Context dependence is a hallmark of species interactions: a given interaction will have different effects depending on when and where it occurs. To incorporate species interactions into our understanding of large-scale ecological patterns and responses to environmental change, we must identify the major causes and effects of context dependence. In this talk, I will consider the environmental drivers of context dependence in interactions among plants, ants, and hemipteran insects. I will then consider how the context-dependent outcomes feed back to the environment to structure local communities. Through the study of a geographically widespread interaction among a myrmecophytic tree and its symbiotic ants and scale insects, I will describe how evolutionary history, historical biogeography, and ecology shape how strongly trees benefit from their symbiotic insects. I will then describe the mechanisms that structure these variable outcomes, including the chemical stoichiometry of ant-plant-hemipteran interactions and the roles of microbial partners. Finally, I will describe the effects of these variable outcomes on local and regional communities of leaf-eating herbivores and other plant-dwelling ants.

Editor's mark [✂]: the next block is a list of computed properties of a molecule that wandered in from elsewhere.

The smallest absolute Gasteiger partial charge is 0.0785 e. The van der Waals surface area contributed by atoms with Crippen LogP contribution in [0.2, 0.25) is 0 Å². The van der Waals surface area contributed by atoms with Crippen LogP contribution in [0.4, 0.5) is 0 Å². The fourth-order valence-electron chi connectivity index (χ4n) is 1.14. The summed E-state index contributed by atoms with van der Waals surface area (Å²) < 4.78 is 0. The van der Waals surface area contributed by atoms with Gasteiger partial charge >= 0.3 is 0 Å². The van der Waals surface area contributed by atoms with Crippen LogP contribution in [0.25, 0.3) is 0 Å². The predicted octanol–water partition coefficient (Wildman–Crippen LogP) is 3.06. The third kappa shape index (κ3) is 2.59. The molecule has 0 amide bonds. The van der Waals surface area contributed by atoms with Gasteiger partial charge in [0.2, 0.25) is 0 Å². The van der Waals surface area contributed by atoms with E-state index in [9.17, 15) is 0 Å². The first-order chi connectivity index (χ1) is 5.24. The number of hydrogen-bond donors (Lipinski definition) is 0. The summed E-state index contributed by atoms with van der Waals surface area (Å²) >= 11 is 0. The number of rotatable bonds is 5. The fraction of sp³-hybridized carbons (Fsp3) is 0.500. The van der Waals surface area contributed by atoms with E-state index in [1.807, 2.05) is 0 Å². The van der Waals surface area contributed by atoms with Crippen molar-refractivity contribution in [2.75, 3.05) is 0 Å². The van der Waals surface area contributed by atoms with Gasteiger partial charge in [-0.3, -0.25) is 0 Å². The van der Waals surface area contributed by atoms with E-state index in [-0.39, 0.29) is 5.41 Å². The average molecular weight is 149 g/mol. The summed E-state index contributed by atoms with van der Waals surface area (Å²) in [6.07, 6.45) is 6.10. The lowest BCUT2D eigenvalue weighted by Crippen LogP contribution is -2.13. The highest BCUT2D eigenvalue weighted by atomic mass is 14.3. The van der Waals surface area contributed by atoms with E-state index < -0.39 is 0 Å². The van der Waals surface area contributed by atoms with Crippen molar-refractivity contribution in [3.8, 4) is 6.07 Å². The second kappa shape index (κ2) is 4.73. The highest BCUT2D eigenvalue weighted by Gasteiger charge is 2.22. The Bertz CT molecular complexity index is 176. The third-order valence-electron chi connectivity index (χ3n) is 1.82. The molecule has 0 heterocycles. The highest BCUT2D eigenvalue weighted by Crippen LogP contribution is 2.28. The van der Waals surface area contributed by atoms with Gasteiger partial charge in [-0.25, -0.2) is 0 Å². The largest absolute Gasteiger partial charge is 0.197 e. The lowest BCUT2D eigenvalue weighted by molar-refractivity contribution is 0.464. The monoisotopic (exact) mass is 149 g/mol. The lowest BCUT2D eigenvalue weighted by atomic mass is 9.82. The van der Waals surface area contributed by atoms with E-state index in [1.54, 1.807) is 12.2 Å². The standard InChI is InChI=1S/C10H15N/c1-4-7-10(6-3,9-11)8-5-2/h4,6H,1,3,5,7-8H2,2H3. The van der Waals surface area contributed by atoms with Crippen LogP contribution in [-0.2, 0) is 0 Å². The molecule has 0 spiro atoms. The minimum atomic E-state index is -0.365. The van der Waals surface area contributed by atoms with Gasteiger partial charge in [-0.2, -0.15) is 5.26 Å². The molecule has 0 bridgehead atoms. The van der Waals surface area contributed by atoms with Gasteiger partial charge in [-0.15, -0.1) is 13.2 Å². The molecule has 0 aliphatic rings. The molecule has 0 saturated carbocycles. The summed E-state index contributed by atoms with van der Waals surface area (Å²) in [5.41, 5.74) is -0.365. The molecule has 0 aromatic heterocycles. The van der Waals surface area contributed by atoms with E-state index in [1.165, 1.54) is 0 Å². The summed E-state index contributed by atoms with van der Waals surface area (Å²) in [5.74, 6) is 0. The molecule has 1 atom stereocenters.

Host: Professor Earl Werner